The European Commission (EC) has allocated US$11.3 million in humanitarian aid to help people in Zimbabwe affected by the breakdown of essential health and water services.
"The new unity government has to address numerous challenges to place Zimbabwe on the path to recovery. The country ... is facing an enduring humanitarian crisis, compounded by the collapse of basic social services," Olli Rehn, the EC's Acting Commissioner for Development and Humanitarian Aid, said in a statement on 2 June.
The funds have been earmarked for medicines and medical supplies, water treatment equipment, and spare parts to upgrade water infrastructure; projects are to be implemented by non-governmental relief organizations, UN agencies and the Red Cross/Red Crescent movement.
Health system in crisis
As a result of Zimbabwe's protracted socioeconomic crisis, access to health services and safe water has sharply deteriorated, "as demonstrated by the largest cholera epidemic ever recorded in Africa," the statement noted.
Life expectancy has been dropping, maternal mortality has dramatically increased and high rates of HIV infection prevail. "It is our duty to bring timely and consistent support to assist ... at this critical juncture," Rehn said. The EU is the biggest donor to Zimbabwe's public health sector, providing at least 60 percent of essential drugs available.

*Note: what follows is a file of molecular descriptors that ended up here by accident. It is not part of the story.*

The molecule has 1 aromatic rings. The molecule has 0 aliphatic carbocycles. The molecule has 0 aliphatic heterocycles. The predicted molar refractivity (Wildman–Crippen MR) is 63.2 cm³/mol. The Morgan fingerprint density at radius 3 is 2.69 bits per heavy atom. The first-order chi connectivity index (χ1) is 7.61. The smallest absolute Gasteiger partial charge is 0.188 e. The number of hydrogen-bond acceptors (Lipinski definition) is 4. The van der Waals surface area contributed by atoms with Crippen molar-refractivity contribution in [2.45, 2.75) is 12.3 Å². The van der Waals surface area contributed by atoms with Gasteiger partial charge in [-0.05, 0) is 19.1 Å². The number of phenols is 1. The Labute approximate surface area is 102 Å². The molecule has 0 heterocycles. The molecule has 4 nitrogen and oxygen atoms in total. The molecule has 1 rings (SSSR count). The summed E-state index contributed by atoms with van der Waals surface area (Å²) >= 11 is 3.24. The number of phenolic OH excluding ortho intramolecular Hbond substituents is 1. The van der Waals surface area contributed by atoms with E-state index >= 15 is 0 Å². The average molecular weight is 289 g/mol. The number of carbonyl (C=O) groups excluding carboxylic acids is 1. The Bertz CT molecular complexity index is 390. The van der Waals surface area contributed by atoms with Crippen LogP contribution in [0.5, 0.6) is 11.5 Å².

International donors suspended development assistance to Zimbabwe after elections were found to be neither free nor fair, but the country's extensive needs prompted the humanitarian community to expand its recent request for funding in the Consolidated Appeals Process (CAP) from US$550 million to around $719 million.
According to the CAP document, six million people have limited or no access to safe water and sanitation, 1.5 million children require support to access education, 800,000 people are in need of food aid, and 44,000 children younger than five years need treatment for severe acute malnutrition.
|Donors realize the importance of not only addressing the symptoms, but also the root causes of many of the humanitarian problems|
"Donors realize the importance of not only addressing the symptoms, but also the root causes of many of the humanitarian problems, such as the recent cholera outbreak and food insecurity currently witnessed in Zimbabwe," Muktar Ali Farah, the Officer in Charge at the UN Office for the Coordination of Humanitarian Affairs in Zimbabwe, told IRIN.
"The 'humanitarian plus' activities included in the revision of the CAP 2009 ... will provide donors with the window needed to enable them to invest in these early recovery activities that are still considered to be of a time-critical and life-saving nature."
Funding provided outside the CAP 2009 was also significant and "currently amounts to $158 million, of which $77 million is for food aid, $32 million in support of food security and agriculture, and $29 million for the cholera response," Farah said. The Southern African Development Community has provided $30 million in agricultural support directly to the government of Zimbabwe.
USAID, another major donor, has also reported funding outside of CAP initiatives, but the EC is still Zimbabwe's most important donor, having provided well over $800 million in both humanitarian and development aid since 2002.
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